New Orleans transplant Dabon in middle of Jarrell’s postseason run


For Jarrell’s Qyrique Dabon, adjusting to life on the Blackland Prairies of northern Williamson County went beyond his new teammates on the basketball court. The change also settled in his stomach.

A year ago, the 6-foot-7 Dabon served as a role player for Edna Carr High School in New Orleans and helped his team reach the fourth round of the Louisiana state playoffs. Now, he’s a centerpiece for a Jarrell squad seeking its first state championship.

“It’s a little different than what I was used to,” Dabon said Tuesday before a Cougars practice. “I miss New Orleans some, especially the food. Shrimp, crawfish, crabcake, all of it. You name it.

“But it’s all good. It’s all about basketball here.”

While Dabon may never favor the burgers and tater tots at Sliders in Jarrell over the chicken and andouille gumbo at Acme Oyster Company in New Orleans, he appreciates the community’s dedication to basketball.

Since head coach Drew Sumner arrived in 1989 and changed the fortunes of a moribund program, the Cougars have won more than 500 games and have qualified for the playoffs every year since 2004. This season, they have earned a berth in the UIL boys state tournament for the second time in school history after also qualifying in 2007. On Thursday, Jarrell (33-3) will face Brock in a Class 3A semifinal in San Antonio.

Since his arrival in Jarrell, Sumner has won with all kinds of kids and varying styles of play, but he’s always shown an appreciation for post play, and Dabon’s addition to the 2016-17 squad gave Sumner an added bonus for an already loaded team.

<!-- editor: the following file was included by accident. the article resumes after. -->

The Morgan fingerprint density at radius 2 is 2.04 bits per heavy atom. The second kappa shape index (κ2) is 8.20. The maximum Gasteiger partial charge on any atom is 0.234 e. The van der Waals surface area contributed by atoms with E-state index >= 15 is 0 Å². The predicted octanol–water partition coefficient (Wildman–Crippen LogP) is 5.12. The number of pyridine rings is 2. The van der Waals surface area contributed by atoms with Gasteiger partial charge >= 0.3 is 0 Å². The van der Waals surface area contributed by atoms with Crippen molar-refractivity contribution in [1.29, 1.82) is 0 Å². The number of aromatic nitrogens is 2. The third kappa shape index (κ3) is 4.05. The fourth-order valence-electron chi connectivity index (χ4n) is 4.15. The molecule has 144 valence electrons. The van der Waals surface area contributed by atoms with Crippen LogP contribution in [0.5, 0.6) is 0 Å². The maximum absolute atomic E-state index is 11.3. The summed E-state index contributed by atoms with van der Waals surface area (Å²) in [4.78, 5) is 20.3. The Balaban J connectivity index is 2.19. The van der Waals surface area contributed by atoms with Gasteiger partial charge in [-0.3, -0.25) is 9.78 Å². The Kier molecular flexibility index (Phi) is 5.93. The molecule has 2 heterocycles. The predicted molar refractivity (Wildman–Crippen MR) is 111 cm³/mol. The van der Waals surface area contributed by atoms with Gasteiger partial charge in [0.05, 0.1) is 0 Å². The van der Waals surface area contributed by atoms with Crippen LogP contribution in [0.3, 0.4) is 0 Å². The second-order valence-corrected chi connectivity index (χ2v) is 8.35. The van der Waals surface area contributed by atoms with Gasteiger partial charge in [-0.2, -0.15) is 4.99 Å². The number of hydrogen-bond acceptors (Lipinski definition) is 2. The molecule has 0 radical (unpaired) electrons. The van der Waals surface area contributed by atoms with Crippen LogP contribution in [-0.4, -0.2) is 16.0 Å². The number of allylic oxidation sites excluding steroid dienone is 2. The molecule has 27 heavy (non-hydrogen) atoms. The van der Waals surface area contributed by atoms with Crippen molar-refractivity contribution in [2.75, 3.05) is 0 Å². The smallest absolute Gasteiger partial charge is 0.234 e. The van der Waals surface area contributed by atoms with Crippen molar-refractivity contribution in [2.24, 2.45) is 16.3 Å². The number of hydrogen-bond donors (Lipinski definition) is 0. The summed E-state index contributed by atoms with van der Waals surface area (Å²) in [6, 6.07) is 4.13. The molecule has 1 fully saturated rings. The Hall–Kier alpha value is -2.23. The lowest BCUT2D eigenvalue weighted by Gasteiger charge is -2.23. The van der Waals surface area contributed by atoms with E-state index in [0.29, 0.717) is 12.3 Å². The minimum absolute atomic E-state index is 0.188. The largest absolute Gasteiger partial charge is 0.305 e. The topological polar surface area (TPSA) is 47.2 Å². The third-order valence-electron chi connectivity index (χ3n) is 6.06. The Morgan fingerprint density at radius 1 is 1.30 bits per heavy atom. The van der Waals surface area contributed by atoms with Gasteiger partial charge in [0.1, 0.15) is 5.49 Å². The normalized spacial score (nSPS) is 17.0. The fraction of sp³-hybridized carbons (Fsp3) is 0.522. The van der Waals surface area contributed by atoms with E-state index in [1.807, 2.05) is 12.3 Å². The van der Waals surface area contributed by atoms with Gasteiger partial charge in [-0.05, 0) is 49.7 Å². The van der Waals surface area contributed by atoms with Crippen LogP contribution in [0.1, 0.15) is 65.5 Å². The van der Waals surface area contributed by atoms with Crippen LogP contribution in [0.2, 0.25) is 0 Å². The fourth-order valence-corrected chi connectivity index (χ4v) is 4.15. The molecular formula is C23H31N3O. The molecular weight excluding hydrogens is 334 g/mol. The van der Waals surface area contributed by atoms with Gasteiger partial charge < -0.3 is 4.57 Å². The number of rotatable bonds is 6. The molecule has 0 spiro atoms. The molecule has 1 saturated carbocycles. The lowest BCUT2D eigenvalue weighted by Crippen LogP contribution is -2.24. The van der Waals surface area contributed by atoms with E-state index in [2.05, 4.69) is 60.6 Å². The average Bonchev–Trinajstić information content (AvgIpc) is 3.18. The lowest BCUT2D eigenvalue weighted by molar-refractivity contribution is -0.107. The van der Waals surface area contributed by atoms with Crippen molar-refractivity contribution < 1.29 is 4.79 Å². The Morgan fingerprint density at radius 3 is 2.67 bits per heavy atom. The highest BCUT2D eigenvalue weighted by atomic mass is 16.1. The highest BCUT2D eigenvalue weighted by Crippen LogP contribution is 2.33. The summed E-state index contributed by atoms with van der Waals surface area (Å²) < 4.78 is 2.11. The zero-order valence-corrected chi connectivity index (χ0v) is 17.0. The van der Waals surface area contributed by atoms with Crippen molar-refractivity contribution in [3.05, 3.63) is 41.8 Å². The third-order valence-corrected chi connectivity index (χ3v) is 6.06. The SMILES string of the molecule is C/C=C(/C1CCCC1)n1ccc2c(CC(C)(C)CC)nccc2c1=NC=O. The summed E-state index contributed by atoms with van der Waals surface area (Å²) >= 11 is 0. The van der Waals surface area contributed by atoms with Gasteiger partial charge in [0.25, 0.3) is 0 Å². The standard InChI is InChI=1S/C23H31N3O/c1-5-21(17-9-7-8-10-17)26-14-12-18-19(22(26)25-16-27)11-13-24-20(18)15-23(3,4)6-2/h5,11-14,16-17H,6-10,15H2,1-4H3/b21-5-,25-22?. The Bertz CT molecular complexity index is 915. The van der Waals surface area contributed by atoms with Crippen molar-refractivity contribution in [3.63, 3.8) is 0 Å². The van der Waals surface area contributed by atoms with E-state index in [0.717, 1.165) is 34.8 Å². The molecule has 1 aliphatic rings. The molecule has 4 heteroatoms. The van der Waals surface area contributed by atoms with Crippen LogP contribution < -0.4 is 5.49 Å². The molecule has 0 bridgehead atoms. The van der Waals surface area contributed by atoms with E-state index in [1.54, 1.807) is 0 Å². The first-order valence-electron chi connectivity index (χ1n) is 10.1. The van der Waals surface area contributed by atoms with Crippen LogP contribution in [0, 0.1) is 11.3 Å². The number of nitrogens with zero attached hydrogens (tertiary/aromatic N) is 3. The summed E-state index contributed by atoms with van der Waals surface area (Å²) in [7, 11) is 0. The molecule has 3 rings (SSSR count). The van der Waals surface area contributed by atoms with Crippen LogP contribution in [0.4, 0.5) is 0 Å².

“I’m kind of weird; I really am post-oriented,” Sumner said. “If we don’t have a post player, I don’t know what to do.”

Sumner’s modest appraisal of his coaching came with a smile, but he knows what Dabon means to his team. A gifted passer with an intrinsic feel for the game, Dabon opens things up for Jarrell’s wealth of shooters, led by T.J. Sykes, Kyle Spencer and A.J. Smith.

“He is very unselfish,” Sumner said. “He does not mind passing. He sees people open. Our kids won’t even know they’re open, and he’ll throw and hit them.”

In fact, say his teammates, Dabon plays almost too unselfishly.

“At the beginning of the season, he (Dabon) was kind of passive and timid,” said Sykes, who has known Dabon since early childhood, “but we knew he would be the key to the season. We want to get him the ball before we even think about shooting. He can score whenever he wants to. I’m glad he actually realized that and started doing it. “

Becoming an offensive option proved another adjustment for Dabon, who played on a guard-oriented team at his New Orleans high school in the Algiers neighborhood. At Edna Carr, Dabon set screens and grabbed rebounds and whipped the ball out of the paint.

Now, he keeps an eye on his team’s shooters while sizing up his defenders in the post.

“I was a role player at Edna Carr, getting the big-time players some good looks,” he said. When I got here, there was a lot of pressure. I wasn’t used to getting the ball a lot. I had to adapt and use some more moves that I wasn’t used to doing.”

Dabon has played a particularly big role for Jarrell since four-year starting forward Trevor Ledbetter went down with an ankle injury suffered in the playoffs. Dabon has averaged almost 20 points a game in the postseason and had 29 points and nine rebounds in a 74-58 victory over Teague in the Class 3A, Region final on Saturday.

But the stakes grow even bigger Friday inside the Alamodome, where Jarrell will face a Brock team the Cougars beat 58-53 at a December tournament.

“Playing in the Alamodome, that’s big-time,” Dabon said. “I knew when I got here that this program was at the level of making the playoffs, but I didn’t know we’d be playing for a state championship. It’s been a great experience.”



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